One of my favourite songs, ‘Windmills Of Your Mind’ from THE THOMAS CROWN AFFAIR and sung by Noel Harrison, won the Best Song Oscar in 1968. He seems to have worked, at one time or another with practically every figure of consequence in popular music and film since the end of the Second World War. His theatre work has also been recognised with a Tony nomination for AMOUR and he even has an asteroid – 31201 michellegrand – named in his honour.

The 86 year-old performed for the first time in the UK last month at the Royal Festival Hall, when he conducted and played the piano with the Royal Philharmonic Orchestra, or as it was dubbed on the night, the ‘Michel Legrand Big Band,’ celebrating 60 years of his most cherished film scores.

In his review for London Jazz News, Andrew Cartmel summed up the experience in one paragraph, “ICE STATION ZEBRA demonstrated the mastery of film composition that Legrand had achieved as early as 1968. The pointillist mystery of the introduction, comprising cross-hatched strings and glockenspiel, yielded to supple shoots of wood winds springing up, subtly and adroitly conjuring the mood before the brass section injected a stab of menace… Legrand’s music remains compelling, absorbing and masterful.”

It was an honour to have Monsieur Legrand sign my drawing at the venue.

Drawing: Martin Kemp in Chicago

Autographed drawing of Martin Kemp in Chicago at the Phoenix Theatre on London's West End

Spandau Ballet bassist and actor Martin Kemp made his West End debut early last month, taking over from Cuba Gooding Jr as the nefarious lawyer Billy Flynn in the London revival of CHICAGO at the Phoenix Theatre. No stranger to the stage, Martin was last seen in the capital as the legendary record producer Sam Phillips in MILLION DOLLAR QUARTET at the Royal Festival Hall in 2017.

While discussing his CHICAGO gig in an interview Martin said the playing the West End was always on his list of things to do. “It’s nice to be in the centre of town”, and it’s the first time he’s sung in character on stage. Did Cuba give him any advice? ” Yes , he said,”watch it as many times as you can.”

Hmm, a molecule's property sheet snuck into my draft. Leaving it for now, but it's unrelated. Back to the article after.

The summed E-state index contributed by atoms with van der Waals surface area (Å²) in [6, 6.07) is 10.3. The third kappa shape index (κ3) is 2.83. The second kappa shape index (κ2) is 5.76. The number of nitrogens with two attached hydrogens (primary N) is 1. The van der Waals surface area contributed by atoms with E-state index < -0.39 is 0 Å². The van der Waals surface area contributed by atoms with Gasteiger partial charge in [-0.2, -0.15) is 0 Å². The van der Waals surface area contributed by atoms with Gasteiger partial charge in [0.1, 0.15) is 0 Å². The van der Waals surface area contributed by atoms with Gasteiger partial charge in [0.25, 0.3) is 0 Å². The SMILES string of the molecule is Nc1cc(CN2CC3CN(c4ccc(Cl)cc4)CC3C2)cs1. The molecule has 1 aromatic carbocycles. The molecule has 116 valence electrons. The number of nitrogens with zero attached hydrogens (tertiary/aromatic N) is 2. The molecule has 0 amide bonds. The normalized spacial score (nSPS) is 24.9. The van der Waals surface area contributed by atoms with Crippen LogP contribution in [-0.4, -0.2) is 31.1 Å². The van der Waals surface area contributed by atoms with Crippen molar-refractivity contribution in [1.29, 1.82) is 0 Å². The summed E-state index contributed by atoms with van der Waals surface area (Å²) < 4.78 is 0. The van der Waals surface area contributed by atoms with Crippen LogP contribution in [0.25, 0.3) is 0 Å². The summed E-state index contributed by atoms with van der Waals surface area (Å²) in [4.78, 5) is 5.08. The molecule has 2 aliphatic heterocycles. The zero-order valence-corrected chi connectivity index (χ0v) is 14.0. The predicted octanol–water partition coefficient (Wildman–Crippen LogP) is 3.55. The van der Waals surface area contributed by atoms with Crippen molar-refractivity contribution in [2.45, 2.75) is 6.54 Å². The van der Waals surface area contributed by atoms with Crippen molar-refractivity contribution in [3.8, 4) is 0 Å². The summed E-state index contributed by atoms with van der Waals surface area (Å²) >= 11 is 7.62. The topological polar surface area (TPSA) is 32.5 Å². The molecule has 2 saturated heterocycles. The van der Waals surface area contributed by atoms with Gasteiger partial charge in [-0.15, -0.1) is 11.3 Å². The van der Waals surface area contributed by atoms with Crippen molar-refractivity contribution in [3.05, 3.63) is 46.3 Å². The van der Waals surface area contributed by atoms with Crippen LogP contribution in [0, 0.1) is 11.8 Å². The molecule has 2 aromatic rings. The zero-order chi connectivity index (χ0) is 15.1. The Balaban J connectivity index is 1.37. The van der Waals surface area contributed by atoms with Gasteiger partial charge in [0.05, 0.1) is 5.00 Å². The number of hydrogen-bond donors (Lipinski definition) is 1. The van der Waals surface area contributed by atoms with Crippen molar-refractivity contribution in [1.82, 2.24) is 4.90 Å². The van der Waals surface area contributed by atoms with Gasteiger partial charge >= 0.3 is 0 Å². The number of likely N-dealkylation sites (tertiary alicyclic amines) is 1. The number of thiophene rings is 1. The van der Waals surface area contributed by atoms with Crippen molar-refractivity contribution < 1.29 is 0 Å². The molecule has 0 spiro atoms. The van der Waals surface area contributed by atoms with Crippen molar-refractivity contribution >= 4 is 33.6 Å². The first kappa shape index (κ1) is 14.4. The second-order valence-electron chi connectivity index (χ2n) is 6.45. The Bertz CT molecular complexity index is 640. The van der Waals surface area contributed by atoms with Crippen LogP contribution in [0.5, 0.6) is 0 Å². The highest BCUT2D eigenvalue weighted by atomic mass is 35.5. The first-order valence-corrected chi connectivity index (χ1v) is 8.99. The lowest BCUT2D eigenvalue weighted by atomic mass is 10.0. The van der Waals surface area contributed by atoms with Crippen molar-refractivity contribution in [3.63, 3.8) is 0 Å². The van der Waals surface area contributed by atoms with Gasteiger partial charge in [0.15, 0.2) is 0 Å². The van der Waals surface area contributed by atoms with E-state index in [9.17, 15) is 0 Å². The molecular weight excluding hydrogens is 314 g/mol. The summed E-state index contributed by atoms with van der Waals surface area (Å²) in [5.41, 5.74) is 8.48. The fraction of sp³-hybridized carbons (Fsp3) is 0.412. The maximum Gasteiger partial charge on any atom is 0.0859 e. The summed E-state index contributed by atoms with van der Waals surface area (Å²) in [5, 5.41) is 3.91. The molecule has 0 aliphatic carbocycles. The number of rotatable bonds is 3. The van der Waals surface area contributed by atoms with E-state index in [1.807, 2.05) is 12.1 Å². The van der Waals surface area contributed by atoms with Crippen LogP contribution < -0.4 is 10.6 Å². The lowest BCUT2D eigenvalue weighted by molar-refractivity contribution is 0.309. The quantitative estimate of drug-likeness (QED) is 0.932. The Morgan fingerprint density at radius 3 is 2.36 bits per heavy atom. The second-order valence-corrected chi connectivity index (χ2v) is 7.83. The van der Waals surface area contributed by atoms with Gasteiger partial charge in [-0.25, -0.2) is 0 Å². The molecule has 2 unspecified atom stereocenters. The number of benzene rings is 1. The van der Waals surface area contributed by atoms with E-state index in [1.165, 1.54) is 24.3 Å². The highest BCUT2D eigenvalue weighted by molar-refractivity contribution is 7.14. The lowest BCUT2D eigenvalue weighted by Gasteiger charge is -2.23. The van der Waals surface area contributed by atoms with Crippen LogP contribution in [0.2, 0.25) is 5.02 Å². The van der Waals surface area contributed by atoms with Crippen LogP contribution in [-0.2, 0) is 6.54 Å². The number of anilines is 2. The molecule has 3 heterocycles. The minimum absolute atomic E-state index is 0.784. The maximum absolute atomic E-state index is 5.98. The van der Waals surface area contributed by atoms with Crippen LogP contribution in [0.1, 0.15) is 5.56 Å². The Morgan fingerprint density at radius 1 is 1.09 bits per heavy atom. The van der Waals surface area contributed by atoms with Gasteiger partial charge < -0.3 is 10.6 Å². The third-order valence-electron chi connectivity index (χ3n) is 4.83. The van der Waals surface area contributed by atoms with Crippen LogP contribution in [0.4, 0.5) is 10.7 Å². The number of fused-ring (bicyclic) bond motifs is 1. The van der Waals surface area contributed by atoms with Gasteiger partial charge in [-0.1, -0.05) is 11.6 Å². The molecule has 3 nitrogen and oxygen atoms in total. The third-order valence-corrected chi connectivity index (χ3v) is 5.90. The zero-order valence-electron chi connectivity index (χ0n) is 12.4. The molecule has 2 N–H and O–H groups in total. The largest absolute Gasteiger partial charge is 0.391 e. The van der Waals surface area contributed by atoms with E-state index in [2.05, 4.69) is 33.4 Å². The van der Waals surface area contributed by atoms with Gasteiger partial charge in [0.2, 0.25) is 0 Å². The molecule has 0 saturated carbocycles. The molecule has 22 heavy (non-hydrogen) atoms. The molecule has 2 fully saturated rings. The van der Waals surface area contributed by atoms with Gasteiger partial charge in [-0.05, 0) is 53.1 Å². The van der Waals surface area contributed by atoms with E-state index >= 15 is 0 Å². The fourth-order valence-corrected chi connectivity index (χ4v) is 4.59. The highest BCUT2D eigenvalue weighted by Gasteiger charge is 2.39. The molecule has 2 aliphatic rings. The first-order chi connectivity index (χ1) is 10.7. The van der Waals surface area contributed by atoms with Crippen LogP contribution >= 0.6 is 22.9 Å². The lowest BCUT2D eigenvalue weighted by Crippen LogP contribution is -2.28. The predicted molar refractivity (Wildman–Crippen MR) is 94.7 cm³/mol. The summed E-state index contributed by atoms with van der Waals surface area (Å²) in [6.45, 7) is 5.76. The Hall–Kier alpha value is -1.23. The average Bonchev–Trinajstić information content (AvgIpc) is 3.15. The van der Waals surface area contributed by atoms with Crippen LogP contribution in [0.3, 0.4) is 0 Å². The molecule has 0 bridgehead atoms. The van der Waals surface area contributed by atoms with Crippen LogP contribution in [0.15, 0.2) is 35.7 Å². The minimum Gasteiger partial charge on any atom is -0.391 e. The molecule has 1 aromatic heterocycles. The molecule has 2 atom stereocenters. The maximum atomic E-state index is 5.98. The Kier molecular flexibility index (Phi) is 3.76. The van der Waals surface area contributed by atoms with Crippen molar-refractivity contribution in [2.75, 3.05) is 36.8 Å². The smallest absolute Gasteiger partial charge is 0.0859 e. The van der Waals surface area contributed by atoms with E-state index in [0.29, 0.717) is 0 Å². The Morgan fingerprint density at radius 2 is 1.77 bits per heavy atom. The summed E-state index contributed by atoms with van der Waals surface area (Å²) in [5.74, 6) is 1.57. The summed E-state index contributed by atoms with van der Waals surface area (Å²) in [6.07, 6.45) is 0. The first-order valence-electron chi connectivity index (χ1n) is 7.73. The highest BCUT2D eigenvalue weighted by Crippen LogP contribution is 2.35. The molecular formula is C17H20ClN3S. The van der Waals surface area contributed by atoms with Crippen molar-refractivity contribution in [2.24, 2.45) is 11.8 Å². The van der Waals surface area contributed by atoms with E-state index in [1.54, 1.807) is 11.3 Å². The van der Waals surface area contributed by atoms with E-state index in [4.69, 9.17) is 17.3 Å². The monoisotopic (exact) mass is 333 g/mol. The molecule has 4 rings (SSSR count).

Although Martin’s ‘Billy’ is a little different than Cuba’s. “That’s the beauty playing Billy Flynn, we all interpret it differently and agrees it’s such a great part. “Billy commands the stage and everything’s in my key. He’s the devil that gets the girls to sell their souls.”

I met him arriving at the stage door on Saturday, where he signed this sketch. “Thanks man,” he said. Martin is scheduled until early September.

Drawing: Bret McKenzie and Jemaine Clement – Flight Of The Conchords

Autographed drawing of Bret McKenzie and Jemaine Clement Flight Of The Conchords

Self-styled as New Zealand’s ‘fourth most popular guitar-based digital-bongo acapella- rap-funk-comedy-folk duo’, and ‘retired sex symbols’, Flight Of The Conchords, Bret McKenzie and Jemaine Clement are, by global consensus, one of the most successful musical comedy bands on the planet.

As fellow Kiwis… actually as a members of the human race we had to see them perform live, the first time in eight years in the UK. We managed to get tickets to see them at London’s O2. However their big comeback, sold-out arena tour was postponed after a couple of dates, when Bret fell down a flight of stairs, breaking two bones in his hand, “a very rock ‘n’ roll injury” he wrote on his Instagram post.

Bones fixed, the bona fide rock stars rescheduled, adding extra shows. We finally got to the O2 gig on 22 June. “Sorry we’re three months late,” they said in typical Conchordian laid back schtick. Jemaine also apologised for looking ‘older and dustier’, but Bret pointed out that the audience have also put on some years since they last toured “So we’re even.” In London, they did three sell-out shows at the O2 and four at the Eventim Apollo in Hammersmith.

The O2’s a fortress and nigh impossible to meet the artists let alone get stuff signed. The Apollo isn’t much better, with a reinforced gate protecting the lane to the stage door, but it has an opening. I had also heard that sometimes barriers are erected for after show signing and selfie sessions. I decided to go with an entry rather than exit option and quickly did this sketch, arriving at the said gate just as it was closing after Bret and Jemaine had passed through in a big black van and down to the stage door.

However, while I was muttering the typical antipodean expletive, ‘bugger’ or something stronger, a very accommodating gentleman with a lanyard approached me and asked if he could help. I explained the situation and he promised to pass it on. A month passed, nothing returned. Then yesterday this arrived back in the post. Apologies for thinking the worse of said accommodating gentleman with lanyard… in fact ‘thanks.’